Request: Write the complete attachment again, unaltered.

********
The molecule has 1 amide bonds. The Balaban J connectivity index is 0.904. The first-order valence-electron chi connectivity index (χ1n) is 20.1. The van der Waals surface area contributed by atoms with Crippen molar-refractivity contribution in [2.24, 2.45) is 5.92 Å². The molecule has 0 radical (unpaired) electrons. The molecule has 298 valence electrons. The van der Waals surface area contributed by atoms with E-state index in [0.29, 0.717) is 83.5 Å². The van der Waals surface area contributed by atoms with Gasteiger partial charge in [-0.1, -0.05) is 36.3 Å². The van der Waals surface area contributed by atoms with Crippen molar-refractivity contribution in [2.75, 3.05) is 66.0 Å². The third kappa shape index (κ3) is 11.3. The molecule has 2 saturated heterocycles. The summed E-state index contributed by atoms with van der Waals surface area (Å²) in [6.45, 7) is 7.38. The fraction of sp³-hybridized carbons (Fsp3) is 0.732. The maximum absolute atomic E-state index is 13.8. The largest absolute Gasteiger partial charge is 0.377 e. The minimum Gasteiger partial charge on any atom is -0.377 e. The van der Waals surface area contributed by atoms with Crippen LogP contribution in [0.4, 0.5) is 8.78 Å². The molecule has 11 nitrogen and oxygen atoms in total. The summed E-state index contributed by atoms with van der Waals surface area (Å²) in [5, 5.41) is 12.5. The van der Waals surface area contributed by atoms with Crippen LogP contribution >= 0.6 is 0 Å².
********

The molecule has 1 amide bonds. The Balaban J connectivity index is 0.904. The first-order valence-electron chi connectivity index (χ1n) is 20.1. The van der Waals surface area contributed by atoms with Crippen molar-refractivity contribution in [2.24, 2.45) is 5.92 Å². The molecule has 0 radical (unpaired) electrons. The molecule has 298 valence electrons. The van der Waals surface area contributed by atoms with E-state index in [0.29, 0.717) is 83.5 Å². The van der Waals surface area contributed by atoms with Gasteiger partial charge in [-0.1, -0.05) is 36.3 Å². The van der Waals surface area contributed by atoms with Crippen molar-refractivity contribution in [2.75, 3.05) is 66.0 Å². The third kappa shape index (κ3) is 11.3. The molecule has 2 saturated heterocycles. The summed E-state index contributed by atoms with van der Waals surface area (Å²) in [6.45, 7) is 7.38. The fraction of sp³-hybridized carbons (Fsp3) is 0.732. The maximum absolute atomic E-state index is 13.8. The largest absolute Gasteiger partial charge is 0.377 e. The minimum Gasteiger partial charge on any atom is -0.377 e. The van der Waals surface area contributed by atoms with Crippen LogP contribution in [0.4, 0.5) is 8.78 Å². The molecule has 11 nitrogen and oxygen atoms in total. The summed E-state index contributed by atoms with van der Waals surface area (Å²) in [5, 5.41) is 12.5. The van der Waals surface area contributed by atoms with Crippen LogP contribution >= 0.6 is 0 Å².